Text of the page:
February 2016: A new respect for the common housefly

No doubt many of you watch Countryfile, and just occasionally pigs get a mention. Recently there was a discussion about the price and availability of soya from Brazil, which led to an interesting experiment going on to provide protein from insects. I know that certain types of exotic insects are eaten in some obscure part of the world, but if trials are a success, if it’s passed, and if producing larva for feed from flies does become a commercial reality, then I’ll have more respect for flies than I had before.

It could mean a new type of farming altogether, as producing protein here this year by growing beans has been a financial disaster at half the price of last year. I’m assuming that more pig farmers may well have taken the opportunity to buy cheap beans to use in their rations. There was a thought years ago that a 5% inclusion rate was sound practice, but I know several farmers who’re now using beans as their only source of protein with excellent results. I have no plans to grow any next year, but maybe I should if everybody else also stops producing them.

Several pig farmers are worried about the first half of this year, and even with low feed prices, their margins have been eroded. I know we’ve had all this before, many times, but each time it gets worse and more expensive. I do wonder sometimes if that’s the reason we now have half the number of sows we had when Pig World first started 28 years ago. Thankfully, they are probably producing half as many more pigs than they did back then.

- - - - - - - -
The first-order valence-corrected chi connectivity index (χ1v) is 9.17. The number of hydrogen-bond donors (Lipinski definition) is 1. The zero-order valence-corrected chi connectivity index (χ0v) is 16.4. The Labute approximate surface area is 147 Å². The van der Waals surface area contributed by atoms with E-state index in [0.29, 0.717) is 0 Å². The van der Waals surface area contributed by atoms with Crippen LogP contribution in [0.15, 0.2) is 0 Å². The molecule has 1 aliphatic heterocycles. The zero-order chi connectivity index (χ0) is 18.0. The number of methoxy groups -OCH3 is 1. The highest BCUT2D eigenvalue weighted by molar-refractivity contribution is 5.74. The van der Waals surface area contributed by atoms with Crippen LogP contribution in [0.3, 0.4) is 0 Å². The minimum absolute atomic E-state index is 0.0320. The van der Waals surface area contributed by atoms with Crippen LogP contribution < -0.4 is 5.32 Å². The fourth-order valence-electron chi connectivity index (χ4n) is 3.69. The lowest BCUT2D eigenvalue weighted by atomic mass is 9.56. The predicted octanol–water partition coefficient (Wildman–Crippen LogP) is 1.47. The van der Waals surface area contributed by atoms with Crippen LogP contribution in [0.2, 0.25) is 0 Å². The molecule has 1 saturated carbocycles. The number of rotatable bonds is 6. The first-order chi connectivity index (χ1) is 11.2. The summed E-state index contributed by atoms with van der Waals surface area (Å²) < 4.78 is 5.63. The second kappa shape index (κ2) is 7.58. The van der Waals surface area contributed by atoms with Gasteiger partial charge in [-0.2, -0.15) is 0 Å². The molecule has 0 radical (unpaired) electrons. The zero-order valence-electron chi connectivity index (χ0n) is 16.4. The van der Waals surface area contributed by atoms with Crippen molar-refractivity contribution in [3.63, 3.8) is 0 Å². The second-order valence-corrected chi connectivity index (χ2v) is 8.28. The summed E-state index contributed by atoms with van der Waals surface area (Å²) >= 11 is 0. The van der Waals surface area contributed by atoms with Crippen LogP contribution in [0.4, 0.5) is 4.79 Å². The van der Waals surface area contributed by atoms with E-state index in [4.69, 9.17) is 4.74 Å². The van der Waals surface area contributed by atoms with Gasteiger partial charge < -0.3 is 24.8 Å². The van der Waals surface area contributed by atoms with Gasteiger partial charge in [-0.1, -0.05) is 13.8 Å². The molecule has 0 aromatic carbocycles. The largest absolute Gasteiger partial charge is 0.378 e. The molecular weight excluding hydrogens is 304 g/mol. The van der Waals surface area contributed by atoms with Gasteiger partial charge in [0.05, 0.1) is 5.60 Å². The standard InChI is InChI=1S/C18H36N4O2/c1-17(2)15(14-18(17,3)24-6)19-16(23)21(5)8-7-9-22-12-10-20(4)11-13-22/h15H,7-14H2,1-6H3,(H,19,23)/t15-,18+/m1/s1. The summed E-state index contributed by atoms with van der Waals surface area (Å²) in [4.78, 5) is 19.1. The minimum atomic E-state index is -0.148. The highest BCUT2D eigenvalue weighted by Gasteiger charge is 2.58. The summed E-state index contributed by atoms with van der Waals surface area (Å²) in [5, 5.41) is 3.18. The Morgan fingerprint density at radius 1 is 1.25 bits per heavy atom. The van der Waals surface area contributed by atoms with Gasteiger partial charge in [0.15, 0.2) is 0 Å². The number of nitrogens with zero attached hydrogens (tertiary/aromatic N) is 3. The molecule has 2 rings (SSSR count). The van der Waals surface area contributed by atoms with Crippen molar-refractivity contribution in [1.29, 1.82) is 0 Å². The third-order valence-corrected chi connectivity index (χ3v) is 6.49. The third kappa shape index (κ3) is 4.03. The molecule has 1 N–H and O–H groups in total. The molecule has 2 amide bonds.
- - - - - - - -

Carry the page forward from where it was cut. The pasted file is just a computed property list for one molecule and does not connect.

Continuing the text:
Genetics, I would say, has had a huge effect not only on numbers born, but the ability to rear them. Housing has also had a huge effect, as we learn more about insulation and ventilation particularly. Getting pigs off the farm into bed-and-breakfast has helped improve health also, and disease control – or perhaps more likely prevention, with the use of vaccines and healthier conditions in the accommodation – has made huge strides.

Nutrition has come on a long way since I was a lad and was mixing a ration of 65% barley, 25% sharps and 10% fishmeal plus vitamins and minerals with a shovel on the floor. Note that very little wheat was used in those days, while today very little barley is used.

Pigs are nowhere near as fat as they were, and as fat costs four times more to put on than lean, that has made a huge difference to production costs. There are more byproducts available for feeding now, which on many units have replaced the old swill feeding practice. When done properly, this was no bad thing, but all you need is one rotten apple in the barrel and the whole country could be affected by Foot-and-Mouth, and we certainly don’t want that again.

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About The Author

Sam Walton is a Yorkshire farmer and former pig producer, and the founding editor of Pig World.